Born Dec 13, 1817, in Lamarche-sur-Saone, Cote d’Or; died May 26, 1871, in Paris. French revolutionary, Left Proudhonist socialist.
The son of a worker, Millière worked as a cooper from the time he was 13. During the Revolution of 1848, he was a contributor to revolutionary-democratic newspapers. He was exiled to Algeria for his opposition to the Bonapartist coup d’etat of Dec. 2, 1851, but returned to France after the amnesty of 1859. In late 1869 and 1870, he was business manager of the democratic newspaper La Marseillaise.
Milliere took part in the defense of Paris against the German siege of 1870 and participated in the uprising of Oct. 31, 1870, against the traitorous Government of National Defense. In February 1871, he was elected a deputy to the National Assembly. During the Paris Commune of 1871, Milliere wrote for the news-paper La Commune and was one of the organizers and leaders of the Republican Alliance of Departments, which spread the ideas of the Commune. During “May Week” he was seized by troops of Versailles and shot without trial on the steps of the Pantheon. One cause for this act of reprisal was the hatred for Milliere held by Minister of Foreign Aifairs J. Favre, whose criminal actions had been exposed in Milliere’s published writings.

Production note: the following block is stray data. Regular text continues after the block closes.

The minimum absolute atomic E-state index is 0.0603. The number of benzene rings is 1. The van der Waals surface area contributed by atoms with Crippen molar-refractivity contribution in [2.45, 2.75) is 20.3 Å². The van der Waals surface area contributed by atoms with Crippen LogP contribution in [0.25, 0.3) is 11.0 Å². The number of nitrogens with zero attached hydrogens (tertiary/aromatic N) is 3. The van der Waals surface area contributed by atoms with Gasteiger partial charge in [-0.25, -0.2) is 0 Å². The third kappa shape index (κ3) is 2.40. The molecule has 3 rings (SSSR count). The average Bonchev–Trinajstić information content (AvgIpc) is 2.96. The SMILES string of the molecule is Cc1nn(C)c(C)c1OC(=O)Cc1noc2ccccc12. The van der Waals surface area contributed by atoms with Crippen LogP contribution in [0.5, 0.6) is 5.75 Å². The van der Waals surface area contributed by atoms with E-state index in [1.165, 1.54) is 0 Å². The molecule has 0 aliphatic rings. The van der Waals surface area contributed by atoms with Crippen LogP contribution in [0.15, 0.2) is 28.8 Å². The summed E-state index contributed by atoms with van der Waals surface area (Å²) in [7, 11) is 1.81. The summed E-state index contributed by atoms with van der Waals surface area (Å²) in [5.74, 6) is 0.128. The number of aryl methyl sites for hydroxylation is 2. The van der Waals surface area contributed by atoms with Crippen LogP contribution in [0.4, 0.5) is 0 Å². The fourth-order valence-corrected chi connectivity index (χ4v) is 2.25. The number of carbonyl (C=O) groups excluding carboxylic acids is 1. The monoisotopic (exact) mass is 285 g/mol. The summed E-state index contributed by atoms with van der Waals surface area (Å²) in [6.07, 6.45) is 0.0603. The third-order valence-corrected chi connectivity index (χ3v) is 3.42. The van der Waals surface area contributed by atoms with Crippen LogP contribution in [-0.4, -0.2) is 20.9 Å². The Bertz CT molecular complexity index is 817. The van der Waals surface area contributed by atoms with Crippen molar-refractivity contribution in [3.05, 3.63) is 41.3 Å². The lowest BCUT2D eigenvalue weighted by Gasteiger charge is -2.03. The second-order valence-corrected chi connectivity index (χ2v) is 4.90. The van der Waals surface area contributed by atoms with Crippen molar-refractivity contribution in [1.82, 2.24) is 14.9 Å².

A. I. MOLOK